Toronto bridal store shuts leaving brides without dresses
Toronto police say they are investigating an alleged fraud after a bridal store on Spadina Avenue closed up shop without any warning, sometime last month.
An unknown number of women have had their wedding plans shattered after Classy Collection moved out of its premises with no warning, taking with it all of the gowns, veils and shoes — and leaving behind a lot of angry and frustrated customers.
Melanie Fraser is one of them.
After 15 years together she and her fiancee Rome Brennan decided to get married.
Fraser found her dream dress at Classy Collection. She tried it on and paid for it in full. But when she arrived to pick it up, the shop was closed.
The shop owner, listed as either Yvonne Woo or Yvonne Vu, was nowhere to be found.
"She ruined my dream, she ruined my day," said Fraser. "I don't even know if I am getting married now. I don't know what I'm getting married in."
"I can get another dress but I will never be able to get that dress that I really really want."
Sarah Boston was also a victim. A tall woman, she said she was ecstatic when she found a dress that fit her, "like it was custom for my height"
She was told that the seller would reduce the price if she paid cash.
So she saved up for months and paid $1,300 in cash. She was told to come to pick up her dream dress in February..
But when she came back she found the empty store.
"I was sick to my stomach, devastated, I cried," she said.
Neighbouring business owners say sometime in January Classy Collection just disappeared — along with its owner.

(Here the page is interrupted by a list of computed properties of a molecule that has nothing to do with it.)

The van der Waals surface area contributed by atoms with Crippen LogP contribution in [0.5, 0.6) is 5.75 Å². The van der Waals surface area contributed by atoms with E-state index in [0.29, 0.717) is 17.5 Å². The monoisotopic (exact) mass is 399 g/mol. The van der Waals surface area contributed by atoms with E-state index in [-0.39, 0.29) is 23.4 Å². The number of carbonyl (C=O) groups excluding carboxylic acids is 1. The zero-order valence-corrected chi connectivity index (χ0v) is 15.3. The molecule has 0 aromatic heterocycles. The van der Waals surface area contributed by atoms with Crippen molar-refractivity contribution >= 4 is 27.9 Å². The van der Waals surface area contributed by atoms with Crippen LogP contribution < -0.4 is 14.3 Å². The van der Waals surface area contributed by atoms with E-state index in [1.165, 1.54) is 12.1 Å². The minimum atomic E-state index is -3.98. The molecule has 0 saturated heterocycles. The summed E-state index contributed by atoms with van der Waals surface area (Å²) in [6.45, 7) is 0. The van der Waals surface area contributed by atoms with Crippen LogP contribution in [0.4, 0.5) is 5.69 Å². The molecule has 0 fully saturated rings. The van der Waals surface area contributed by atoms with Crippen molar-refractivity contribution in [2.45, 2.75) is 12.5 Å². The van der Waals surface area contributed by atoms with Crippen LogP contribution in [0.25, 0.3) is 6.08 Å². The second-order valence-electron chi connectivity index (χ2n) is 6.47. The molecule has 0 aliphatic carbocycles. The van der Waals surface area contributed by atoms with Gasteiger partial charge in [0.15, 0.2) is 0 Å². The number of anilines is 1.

"As far as we know they left in the night, that sort of thing," said Meredith Usher of Theatre Books. "I mean we don't know anything except they didn't come back."
Word started to spread that the store had closed and other brides-to-be did what Fraser and Boston did and showed up at the store.
Most ended up at another bridal store upstairs.
Nicole Anderson Conlin, who owns Bridals on Spadina, understood the angst the women were going through.
"Oh my goodness, I felt so sorry for these girls," said Conlin. "Can you imagine, it is their wedding. How can someone do something like that. It is terrible."
Conlin said she managed to track down the exact dresses for several of the brides because a few of the gowns had been ordered. But they hadn't been paid for.
"[The owner of Classy Collection] ordered the dresses, but of course the manufacturers weren't shipping the dresses because she is not paying her bills."
Boston said she went straight to the police, who are now investigating this as a case of fraud.
In the meantime police say consumers need to be wary — always — but especially when asked to pay in cash.
"Do your homework call references. It takes time but it's worth it," said Const. Tony Vella. "The last thing you want to do is be scammed out of your hard earned money."
The women who paid for dresses weren't the only ones who lost money. The owner of the building says he is out thousands for the balance of the lease — and after investigating he discovered the name signed on the agreement isn't even real.